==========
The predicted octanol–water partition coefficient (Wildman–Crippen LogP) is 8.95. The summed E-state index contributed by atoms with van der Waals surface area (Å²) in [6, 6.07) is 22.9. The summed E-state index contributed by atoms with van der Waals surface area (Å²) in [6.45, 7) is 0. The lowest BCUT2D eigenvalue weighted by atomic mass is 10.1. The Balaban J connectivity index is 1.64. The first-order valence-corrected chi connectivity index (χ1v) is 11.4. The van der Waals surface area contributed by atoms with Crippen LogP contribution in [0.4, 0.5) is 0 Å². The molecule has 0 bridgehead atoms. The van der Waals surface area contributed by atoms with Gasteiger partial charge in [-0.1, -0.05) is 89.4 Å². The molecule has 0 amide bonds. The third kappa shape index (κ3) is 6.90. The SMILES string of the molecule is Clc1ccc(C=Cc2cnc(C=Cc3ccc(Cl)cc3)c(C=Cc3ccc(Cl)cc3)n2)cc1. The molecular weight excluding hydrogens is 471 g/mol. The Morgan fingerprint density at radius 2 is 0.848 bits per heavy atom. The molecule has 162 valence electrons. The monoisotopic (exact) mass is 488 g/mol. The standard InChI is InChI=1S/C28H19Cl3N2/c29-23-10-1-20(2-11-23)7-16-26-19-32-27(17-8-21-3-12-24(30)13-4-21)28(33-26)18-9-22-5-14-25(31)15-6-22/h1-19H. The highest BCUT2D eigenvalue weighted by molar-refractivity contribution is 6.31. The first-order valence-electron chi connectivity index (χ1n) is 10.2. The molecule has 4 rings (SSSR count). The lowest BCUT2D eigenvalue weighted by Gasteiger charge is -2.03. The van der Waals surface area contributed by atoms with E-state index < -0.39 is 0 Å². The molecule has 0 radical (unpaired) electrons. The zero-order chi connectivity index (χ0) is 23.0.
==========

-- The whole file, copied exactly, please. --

The predicted octanol–water partition coefficient (Wildman–Crippen LogP) is 8.95. The summed E-state index contributed by atoms with van der Waals surface area (Å²) in [6, 6.07) is 22.9. The summed E-state index contributed by atoms with van der Waals surface area (Å²) in [6.45, 7) is 0. The lowest BCUT2D eigenvalue weighted by atomic mass is 10.1. The Balaban J connectivity index is 1.64. The first-order valence-corrected chi connectivity index (χ1v) is 11.4. The van der Waals surface area contributed by atoms with Crippen LogP contribution in [0.4, 0.5) is 0 Å². The molecule has 0 bridgehead atoms. The van der Waals surface area contributed by atoms with Gasteiger partial charge in [-0.1, -0.05) is 89.4 Å². The molecule has 0 amide bonds. The third kappa shape index (κ3) is 6.90. The SMILES string of the molecule is Clc1ccc(C=Cc2cnc(C=Cc3ccc(Cl)cc3)c(C=Cc3ccc(Cl)cc3)n2)cc1. The molecular weight excluding hydrogens is 471 g/mol. The Morgan fingerprint density at radius 2 is 0.848 bits per heavy atom. The molecule has 162 valence electrons. The monoisotopic (exact) mass is 488 g/mol. The standard InChI is InChI=1S/C28H19Cl3N2/c29-23-10-1-20(2-11-23)7-16-26-19-32-27(17-8-21-3-12-24(30)13-4-21)28(33-26)18-9-22-5-14-25(31)15-6-22/h1-19H. The highest BCUT2D eigenvalue weighted by molar-refractivity contribution is 6.31. The first-order valence-electron chi connectivity index (χ1n) is 10.2. The molecule has 4 rings (SSSR count). The lowest BCUT2D eigenvalue weighted by Gasteiger charge is -2.03. The van der Waals surface area contributed by atoms with E-state index < -0.39 is 0 Å². The molecule has 0 radical (unpaired) electrons. The zero-order chi connectivity index (χ0) is 23.0.